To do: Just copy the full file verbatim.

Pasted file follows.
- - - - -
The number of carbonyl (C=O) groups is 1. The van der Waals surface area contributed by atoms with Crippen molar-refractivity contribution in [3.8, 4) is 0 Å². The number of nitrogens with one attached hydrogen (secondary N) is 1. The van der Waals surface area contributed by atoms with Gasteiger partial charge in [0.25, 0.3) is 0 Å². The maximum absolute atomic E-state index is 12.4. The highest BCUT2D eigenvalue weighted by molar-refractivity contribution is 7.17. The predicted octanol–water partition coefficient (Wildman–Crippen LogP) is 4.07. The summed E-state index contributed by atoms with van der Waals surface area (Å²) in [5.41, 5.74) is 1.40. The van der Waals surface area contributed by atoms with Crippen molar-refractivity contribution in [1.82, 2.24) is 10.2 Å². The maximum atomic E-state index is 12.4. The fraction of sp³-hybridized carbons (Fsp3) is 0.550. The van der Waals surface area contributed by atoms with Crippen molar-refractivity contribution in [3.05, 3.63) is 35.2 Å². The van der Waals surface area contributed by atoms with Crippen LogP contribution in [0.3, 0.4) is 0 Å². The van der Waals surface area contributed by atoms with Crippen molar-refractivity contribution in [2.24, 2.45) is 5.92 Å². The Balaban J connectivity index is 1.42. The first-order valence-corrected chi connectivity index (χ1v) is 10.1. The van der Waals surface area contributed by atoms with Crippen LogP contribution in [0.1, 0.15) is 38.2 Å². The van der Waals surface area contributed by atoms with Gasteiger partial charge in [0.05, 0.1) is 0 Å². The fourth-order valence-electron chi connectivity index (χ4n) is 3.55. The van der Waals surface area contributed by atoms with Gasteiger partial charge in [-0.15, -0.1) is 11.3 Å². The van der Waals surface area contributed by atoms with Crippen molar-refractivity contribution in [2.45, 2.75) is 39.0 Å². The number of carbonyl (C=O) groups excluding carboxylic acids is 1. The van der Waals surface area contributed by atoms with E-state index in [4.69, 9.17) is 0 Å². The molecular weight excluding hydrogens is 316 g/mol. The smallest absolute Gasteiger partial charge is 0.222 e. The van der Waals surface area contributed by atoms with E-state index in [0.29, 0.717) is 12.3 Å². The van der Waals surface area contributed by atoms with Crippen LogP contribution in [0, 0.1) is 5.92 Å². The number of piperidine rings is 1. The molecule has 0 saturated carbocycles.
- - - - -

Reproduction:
The number of carbonyl (C=O) groups is 1. The van der Waals surface area contributed by atoms with Crippen molar-refractivity contribution in [3.8, 4) is 0 Å². The number of nitrogens with one attached hydrogen (secondary N) is 1. The van der Waals surface area contributed by atoms with Gasteiger partial charge in [0.25, 0.3) is 0 Å². The maximum absolute atomic E-state index is 12.4. The highest BCUT2D eigenvalue weighted by molar-refractivity contribution is 7.17. The predicted octanol–water partition coefficient (Wildman–Crippen LogP) is 4.07. The summed E-state index contributed by atoms with van der Waals surface area (Å²) in [5.41, 5.74) is 1.40. The van der Waals surface area contributed by atoms with Crippen molar-refractivity contribution in [1.82, 2.24) is 10.2 Å². The maximum atomic E-state index is 12.4. The fraction of sp³-hybridized carbons (Fsp3) is 0.550. The van der Waals surface area contributed by atoms with Crippen molar-refractivity contribution in [3.05, 3.63) is 35.2 Å². The van der Waals surface area contributed by atoms with Crippen LogP contribution in [0.3, 0.4) is 0 Å². The van der Waals surface area contributed by atoms with Crippen molar-refractivity contribution in [2.24, 2.45) is 5.92 Å². The Balaban J connectivity index is 1.42. The first-order valence-corrected chi connectivity index (χ1v) is 10.1. The van der Waals surface area contributed by atoms with Crippen LogP contribution in [0.1, 0.15) is 38.2 Å². The van der Waals surface area contributed by atoms with Gasteiger partial charge in [0.05, 0.1) is 0 Å². The fourth-order valence-electron chi connectivity index (χ4n) is 3.55. The van der Waals surface area contributed by atoms with Gasteiger partial charge in [-0.15, -0.1) is 11.3 Å². The van der Waals surface area contributed by atoms with Crippen molar-refractivity contribution in [2.45, 2.75) is 39.0 Å². The number of carbonyl (C=O) groups excluding carboxylic acids is 1. The van der Waals surface area contributed by atoms with E-state index in [4.69, 9.17) is 0 Å². The molecular weight excluding hydrogens is 316 g/mol. The smallest absolute Gasteiger partial charge is 0.222 e. The van der Waals surface area contributed by atoms with E-state index in [0.29, 0.717) is 12.3 Å². The van der Waals surface area contributed by atoms with Crippen LogP contribution in [0, 0.1) is 5.92 Å². The number of piperidine rings is 1. The molecule has 0 saturated carbocycles.